I have started curating stories for SciLogs.com’s The Aggregator, In brief, the idea is to have resources collected when an interesting story happens. I did this one for Ada Lovelace Day 2012, but as it relates to Women in Science and Research in general, we can have Ada Lovelace Day everyday 🙂
Archives de Catégorie: Women
[This piece was first published on FutureChallenges.org.]
When a few years ago I first got interested in this topic, I obsessively read all I could about it. The oldest paper I found at that time was from 1965 and bore the title: “Women in Science: Why So Few?” Yes, it’s the same as the title of the current posting and no, this is not a simple coincidence: women are thin on the ground in science and technology.
As you may have noticed it already, I am kinda interested in gender issues. This means quite a few things, “gender issues”. Sounds trendy, fashionable, LGBT-compliant, gently feminist, etc. Dunno, it is just end of any form of sexism for me. In “gender issues”, there is gender = not only women, not only men, but both.
Anyway. I am not intending to write a crash course on gender studies here. Although, honestly, after what will follow, I think some people should urgently take one. For the context: I was attending an one-day seminar where I presented an international workgroup I will chair and which will focus on encouraging women in science. As this is a long story, I’ll skip it here and come back to it later.
So, the context, was I saying: at this seminar, as at any seminar or conference, there are brochures, leaflets and stuff presenting various initiatives. I always take them all to read them calmly once I am home and have time. This time, no exceptions: I got back home with nearly a kilogram of brochures that I read from page 1 to the end. The part #mylife stops here. I wanted to tell you about one of them which definitely got my attention. It is a… surprising reading.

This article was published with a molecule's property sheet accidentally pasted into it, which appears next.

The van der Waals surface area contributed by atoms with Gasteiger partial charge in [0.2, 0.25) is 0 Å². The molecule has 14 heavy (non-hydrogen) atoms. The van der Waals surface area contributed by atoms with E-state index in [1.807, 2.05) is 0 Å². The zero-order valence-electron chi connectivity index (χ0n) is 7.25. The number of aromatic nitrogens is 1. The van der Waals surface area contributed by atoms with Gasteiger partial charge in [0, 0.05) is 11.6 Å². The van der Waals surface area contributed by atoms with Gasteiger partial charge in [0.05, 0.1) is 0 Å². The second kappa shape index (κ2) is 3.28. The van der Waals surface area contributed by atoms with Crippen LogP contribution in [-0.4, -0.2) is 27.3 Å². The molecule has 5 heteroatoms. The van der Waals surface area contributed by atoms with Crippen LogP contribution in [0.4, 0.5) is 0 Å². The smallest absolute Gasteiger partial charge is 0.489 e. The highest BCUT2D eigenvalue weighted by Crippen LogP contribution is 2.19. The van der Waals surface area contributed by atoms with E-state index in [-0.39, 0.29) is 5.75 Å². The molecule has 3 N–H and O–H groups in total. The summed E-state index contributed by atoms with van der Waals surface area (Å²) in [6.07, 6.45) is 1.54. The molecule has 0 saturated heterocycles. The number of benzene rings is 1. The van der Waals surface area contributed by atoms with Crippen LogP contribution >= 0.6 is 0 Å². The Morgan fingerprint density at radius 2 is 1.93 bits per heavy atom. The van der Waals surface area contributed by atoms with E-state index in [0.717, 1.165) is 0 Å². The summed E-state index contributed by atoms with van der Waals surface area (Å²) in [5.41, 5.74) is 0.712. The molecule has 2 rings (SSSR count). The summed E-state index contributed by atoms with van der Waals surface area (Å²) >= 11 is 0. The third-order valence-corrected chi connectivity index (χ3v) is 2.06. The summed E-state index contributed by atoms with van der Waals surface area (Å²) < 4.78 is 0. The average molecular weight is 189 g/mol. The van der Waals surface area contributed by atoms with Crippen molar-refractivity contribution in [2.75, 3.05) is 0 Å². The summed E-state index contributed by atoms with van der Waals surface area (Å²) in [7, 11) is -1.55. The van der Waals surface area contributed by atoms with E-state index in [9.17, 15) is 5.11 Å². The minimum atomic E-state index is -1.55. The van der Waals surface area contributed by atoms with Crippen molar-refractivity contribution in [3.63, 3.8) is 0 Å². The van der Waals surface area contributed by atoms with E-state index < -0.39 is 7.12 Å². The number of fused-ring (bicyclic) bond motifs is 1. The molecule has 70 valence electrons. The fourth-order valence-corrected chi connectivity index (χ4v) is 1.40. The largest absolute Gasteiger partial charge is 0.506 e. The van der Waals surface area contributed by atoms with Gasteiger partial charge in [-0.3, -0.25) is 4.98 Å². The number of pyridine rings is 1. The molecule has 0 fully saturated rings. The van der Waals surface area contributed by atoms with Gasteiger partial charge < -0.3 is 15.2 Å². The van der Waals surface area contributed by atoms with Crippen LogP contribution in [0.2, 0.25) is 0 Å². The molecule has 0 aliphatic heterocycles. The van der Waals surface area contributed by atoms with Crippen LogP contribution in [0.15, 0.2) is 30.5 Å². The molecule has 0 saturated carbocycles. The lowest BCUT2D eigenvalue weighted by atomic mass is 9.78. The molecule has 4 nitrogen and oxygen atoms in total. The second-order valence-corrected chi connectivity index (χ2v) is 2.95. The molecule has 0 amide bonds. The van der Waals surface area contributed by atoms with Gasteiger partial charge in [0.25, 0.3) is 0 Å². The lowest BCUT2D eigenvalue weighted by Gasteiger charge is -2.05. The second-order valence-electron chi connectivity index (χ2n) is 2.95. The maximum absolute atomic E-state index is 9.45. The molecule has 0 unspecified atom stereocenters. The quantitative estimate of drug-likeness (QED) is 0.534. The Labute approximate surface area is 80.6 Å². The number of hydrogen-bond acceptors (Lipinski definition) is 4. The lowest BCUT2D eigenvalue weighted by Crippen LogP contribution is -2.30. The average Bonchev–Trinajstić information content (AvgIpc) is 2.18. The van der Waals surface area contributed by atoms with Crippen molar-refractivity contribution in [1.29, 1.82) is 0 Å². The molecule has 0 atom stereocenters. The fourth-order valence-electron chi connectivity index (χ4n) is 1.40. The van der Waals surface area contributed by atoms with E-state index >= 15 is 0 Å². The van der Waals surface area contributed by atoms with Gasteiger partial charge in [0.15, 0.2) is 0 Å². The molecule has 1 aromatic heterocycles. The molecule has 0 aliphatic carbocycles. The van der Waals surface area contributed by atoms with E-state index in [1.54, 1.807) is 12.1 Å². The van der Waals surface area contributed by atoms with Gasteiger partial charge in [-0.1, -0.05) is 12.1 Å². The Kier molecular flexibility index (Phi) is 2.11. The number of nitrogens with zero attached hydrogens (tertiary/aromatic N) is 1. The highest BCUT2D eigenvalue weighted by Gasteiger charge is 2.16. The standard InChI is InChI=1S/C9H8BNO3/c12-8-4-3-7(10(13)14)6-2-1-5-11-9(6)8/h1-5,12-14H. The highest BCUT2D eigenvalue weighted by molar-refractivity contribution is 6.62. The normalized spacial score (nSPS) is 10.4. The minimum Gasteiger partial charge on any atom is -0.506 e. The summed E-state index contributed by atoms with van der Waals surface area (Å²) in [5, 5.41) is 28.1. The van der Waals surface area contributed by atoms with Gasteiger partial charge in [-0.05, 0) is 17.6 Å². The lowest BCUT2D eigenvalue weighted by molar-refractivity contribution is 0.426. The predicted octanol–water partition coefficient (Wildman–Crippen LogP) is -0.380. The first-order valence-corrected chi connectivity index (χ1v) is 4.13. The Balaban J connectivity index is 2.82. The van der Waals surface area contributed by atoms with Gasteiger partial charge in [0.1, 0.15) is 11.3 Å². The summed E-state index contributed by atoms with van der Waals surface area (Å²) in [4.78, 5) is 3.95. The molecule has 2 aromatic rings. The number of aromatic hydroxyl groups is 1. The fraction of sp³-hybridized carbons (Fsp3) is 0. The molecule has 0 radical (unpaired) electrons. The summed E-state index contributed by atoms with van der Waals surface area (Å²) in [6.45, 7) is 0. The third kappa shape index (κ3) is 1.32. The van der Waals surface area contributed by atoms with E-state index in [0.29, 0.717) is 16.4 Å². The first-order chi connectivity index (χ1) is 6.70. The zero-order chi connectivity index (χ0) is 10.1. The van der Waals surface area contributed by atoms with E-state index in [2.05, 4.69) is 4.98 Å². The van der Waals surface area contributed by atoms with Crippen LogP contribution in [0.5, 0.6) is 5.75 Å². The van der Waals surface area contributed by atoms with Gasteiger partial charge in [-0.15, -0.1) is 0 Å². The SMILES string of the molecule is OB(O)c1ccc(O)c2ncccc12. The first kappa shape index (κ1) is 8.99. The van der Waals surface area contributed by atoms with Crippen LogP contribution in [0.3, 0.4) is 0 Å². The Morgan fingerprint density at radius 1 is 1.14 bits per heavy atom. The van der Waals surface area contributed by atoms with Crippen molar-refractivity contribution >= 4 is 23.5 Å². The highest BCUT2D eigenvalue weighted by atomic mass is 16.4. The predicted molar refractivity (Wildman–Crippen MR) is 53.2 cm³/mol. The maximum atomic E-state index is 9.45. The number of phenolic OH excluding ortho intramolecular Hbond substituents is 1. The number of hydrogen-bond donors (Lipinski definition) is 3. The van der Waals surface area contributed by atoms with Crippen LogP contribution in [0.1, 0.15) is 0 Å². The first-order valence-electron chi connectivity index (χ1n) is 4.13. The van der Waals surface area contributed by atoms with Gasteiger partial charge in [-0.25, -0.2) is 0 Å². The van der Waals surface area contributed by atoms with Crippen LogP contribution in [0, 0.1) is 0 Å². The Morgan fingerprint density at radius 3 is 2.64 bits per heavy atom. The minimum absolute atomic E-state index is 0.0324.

Sad news, everyone. Lynn Margulis passed away two days ago.
Important? Hell, yeah. Never met her in person. But she came up with one of the most fascinating scientific theories ever: the endosymbiotic theory. Remember, the stuff you are told from high school: mitochondria and plastids (such as chloroplasts) originated from free-living bacteria that were integrated in other cells. The whole system ended up being an eukaryotic cell, in other words what composes us.
I got this through the eq-uni mailing-list, from Londa Schiebinger, Stanford University, Ineke Klinge, Maastricht University and Martina Schraudner, Fraunhofer & TU Berlin. It is about the Gendered Innovations In Science, Health & Medicine, and Engineering Project.
This project develops practical methods of sex and gender analysis for scientists and engineers, and provides case studies as concrete illustrations of how sex and gender analysis leads to innovation.
Ok, so here is some quick thought. The other day, I received a nice mail from Nature Staff member asking me whether I’d like to take part to a blogging initiative they had about PhD. I did accept with great pleasure since this was an excellent opportunity to talk about important things and to be read by a huge amount of people. Whether they would agree with what I say or not is not the question. Nobody asked for. To me, the crucial thing was to tell about what people can live through their years as as PhD. My answers are here.
A week or so ago, UN Secretary General Ban Ki-moon declared: « Women remain second-class citizens in too many countries, deprived of basic rights or legitimate opportunities ». It was during the Global Colloquium of University Presidents, held at the University of Pennsylvania in Philadelphia, USA.